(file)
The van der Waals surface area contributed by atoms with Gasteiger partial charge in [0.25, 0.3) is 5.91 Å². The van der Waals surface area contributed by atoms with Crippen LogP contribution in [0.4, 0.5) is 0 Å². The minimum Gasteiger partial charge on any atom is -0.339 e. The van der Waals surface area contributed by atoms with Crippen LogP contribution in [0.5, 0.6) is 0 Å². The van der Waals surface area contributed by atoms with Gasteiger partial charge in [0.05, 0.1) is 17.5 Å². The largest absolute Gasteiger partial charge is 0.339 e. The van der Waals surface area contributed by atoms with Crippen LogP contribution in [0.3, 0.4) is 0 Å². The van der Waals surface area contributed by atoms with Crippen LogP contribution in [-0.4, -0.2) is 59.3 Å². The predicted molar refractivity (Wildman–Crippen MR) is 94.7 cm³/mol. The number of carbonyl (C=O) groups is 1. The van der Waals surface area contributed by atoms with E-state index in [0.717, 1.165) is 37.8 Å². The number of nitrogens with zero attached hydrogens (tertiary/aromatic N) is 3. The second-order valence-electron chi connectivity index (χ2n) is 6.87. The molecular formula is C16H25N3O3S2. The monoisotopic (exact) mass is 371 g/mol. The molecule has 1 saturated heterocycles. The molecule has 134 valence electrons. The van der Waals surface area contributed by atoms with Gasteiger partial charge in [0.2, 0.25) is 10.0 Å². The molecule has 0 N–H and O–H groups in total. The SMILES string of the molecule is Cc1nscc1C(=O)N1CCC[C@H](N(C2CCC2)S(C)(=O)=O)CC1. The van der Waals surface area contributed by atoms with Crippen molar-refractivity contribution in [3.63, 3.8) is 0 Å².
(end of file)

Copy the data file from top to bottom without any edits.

The van der Waals surface area contributed by atoms with Gasteiger partial charge in [0.25, 0.3) is 5.91 Å². The van der Waals surface area contributed by atoms with Crippen LogP contribution in [0.4, 0.5) is 0 Å². The minimum Gasteiger partial charge on any atom is -0.339 e. The van der Waals surface area contributed by atoms with Crippen LogP contribution in [0.5, 0.6) is 0 Å². The van der Waals surface area contributed by atoms with Gasteiger partial charge in [0.05, 0.1) is 17.5 Å². The largest absolute Gasteiger partial charge is 0.339 e. The van der Waals surface area contributed by atoms with Crippen LogP contribution in [0.3, 0.4) is 0 Å². The van der Waals surface area contributed by atoms with Crippen LogP contribution in [-0.4, -0.2) is 59.3 Å². The predicted molar refractivity (Wildman–Crippen MR) is 94.7 cm³/mol. The number of carbonyl (C=O) groups is 1. The van der Waals surface area contributed by atoms with E-state index in [0.717, 1.165) is 37.8 Å². The number of nitrogens with zero attached hydrogens (tertiary/aromatic N) is 3. The second-order valence-electron chi connectivity index (χ2n) is 6.87. The molecular formula is C16H25N3O3S2. The monoisotopic (exact) mass is 371 g/mol. The molecule has 1 saturated heterocycles. The molecule has 134 valence electrons. The van der Waals surface area contributed by atoms with Gasteiger partial charge in [0.2, 0.25) is 10.0 Å². The molecule has 0 N–H and O–H groups in total. The SMILES string of the molecule is Cc1nscc1C(=O)N1CCC[C@H](N(C2CCC2)S(C)(=O)=O)CC1. The van der Waals surface area contributed by atoms with Crippen molar-refractivity contribution in [3.63, 3.8) is 0 Å².